Paul continues in these verses with his discussion of our response to grace. Here, he sets the tone with verse 9: Love must be sincere. Hate what is evil; cling to what is good. Our response to God’s grace must be one of love, both love for God and love for others, and this love must be sincere. It is interesting that Paul should modify this sincere love statement with the concept of hating what is evil and clinging to what is good; it would appear that in our sincere love, we are to maintain the highest of ethical standards, not allowing ourselves to misuse our new freedom.
So then, what does love in action look like in practice?
Paul begins shedding light on this question in the verses that follow, first of all with an emphasis on what we should do to put love into action:
Be devoted to one another in love. Honor one another above yourselves (12:10). Because our response to grace is that we love others, we should be devoted to one another, and we should put others ahead of ourselves. Never be lacking in zeal, but keep your spiritual fervor, serving the Lord (12:11). Because our response to grace is that we love God, we should serve Him with enthusiasm always. Because our response to grace is one of love, our attitudes should reflect that love for God and other people: Be joyful in hope, patient in affliction, faithful in prayer (12:12). Since we have a whole new attitude because of the grace we have received, our love should result in generosity toward other people: Share with the Lord’s people who are in need. Practice hospitality (12:13).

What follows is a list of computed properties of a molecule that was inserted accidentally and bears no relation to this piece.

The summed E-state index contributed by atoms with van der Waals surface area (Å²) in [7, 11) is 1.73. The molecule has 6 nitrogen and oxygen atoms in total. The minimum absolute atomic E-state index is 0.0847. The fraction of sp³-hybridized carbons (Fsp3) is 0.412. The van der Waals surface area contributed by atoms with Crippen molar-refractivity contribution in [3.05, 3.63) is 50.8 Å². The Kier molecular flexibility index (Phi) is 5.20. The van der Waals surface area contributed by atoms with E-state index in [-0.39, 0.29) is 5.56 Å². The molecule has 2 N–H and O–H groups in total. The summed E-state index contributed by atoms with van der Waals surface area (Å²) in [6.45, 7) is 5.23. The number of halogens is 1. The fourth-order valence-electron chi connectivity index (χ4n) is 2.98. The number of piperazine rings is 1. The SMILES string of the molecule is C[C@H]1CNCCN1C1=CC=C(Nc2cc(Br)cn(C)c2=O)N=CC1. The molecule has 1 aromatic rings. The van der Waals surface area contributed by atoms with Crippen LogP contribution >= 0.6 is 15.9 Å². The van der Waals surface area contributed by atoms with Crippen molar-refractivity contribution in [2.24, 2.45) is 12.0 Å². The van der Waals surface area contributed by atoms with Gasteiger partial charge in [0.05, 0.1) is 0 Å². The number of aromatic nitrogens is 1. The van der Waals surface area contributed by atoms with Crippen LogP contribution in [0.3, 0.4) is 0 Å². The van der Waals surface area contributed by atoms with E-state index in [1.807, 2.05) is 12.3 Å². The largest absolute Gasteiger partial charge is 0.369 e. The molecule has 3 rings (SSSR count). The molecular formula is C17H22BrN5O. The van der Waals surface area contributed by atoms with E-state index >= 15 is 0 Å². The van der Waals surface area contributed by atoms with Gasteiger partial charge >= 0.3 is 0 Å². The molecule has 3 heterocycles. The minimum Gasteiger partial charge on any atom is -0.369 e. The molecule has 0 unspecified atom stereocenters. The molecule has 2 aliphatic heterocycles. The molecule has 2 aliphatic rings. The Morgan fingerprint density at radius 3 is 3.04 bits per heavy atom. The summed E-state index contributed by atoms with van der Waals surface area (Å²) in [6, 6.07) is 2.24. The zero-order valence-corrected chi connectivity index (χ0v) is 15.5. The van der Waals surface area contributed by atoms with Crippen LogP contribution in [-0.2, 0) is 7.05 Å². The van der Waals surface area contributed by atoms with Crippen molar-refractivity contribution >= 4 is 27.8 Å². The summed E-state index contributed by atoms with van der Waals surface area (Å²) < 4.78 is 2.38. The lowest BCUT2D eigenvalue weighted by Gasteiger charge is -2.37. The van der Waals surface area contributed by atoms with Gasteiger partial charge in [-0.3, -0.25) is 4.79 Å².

Many commentators refer to this section as the “Law of Christ” but at least for me, it doesn’t really read that way; I highly doubt that Paul is intending to give us a list of rules that we check off as we go. Instead, I think he is simply pointing out some no-brainers as if to say that since we love God and love others, these are the natural kinds of things that should follow. In the next three verses, his emphasis shifts slightly, but he is still speaking of sincere love:
Bless those who persecute you; bless and do not curse. Rejoice with those who rejoice; mourn with those who mourn. Live in harmony with one another. Do not be proud, but be willing to associate with people of low position. Do not be conceited.
As we read these verses, notice that they are not things that are common in this world. I’ve never met someone who blessed their oppressors, for instance; have you? I don’t always see people rejoicing with their friends who are rejoicing, for all too often a person sees their friend rejoicing while harboring resentment because their friend was fortunate in an area where they hadn’t been as fortunate. Harmony is surely lacking in our world, while pride and conceit are commonplace; and so many decline to associate with the less fortunate. Real sincere love is a very rare thing in our world, but within the church, it is supposed to be a given.
In fact, the apparent lack of love in some church bodies is a sore subject for many people. Some of them complain loudly and criticize bitterly about the lack of love in this or that church, some even leave church entirely because of it. While on the one hand I might be inclined to feel for such people, on the other hand, after going through these verses, I can’t help thinking that they aren’t exhibiting love either. Thus, I’ll add a response to grace that Paul alluded to in verse 14, but hasn’t mentioned yet by name: Sincere love requires quite a lot of forgiveness, for all of us are works in progress.
I have to wonder if Paul had to deal with conflict between Jewish and Gentile believers. Similar to conflicts today between X-Christians and Y-Christians.
Seems to me Paul had to deal with those conflicts quite a lot. 🙂
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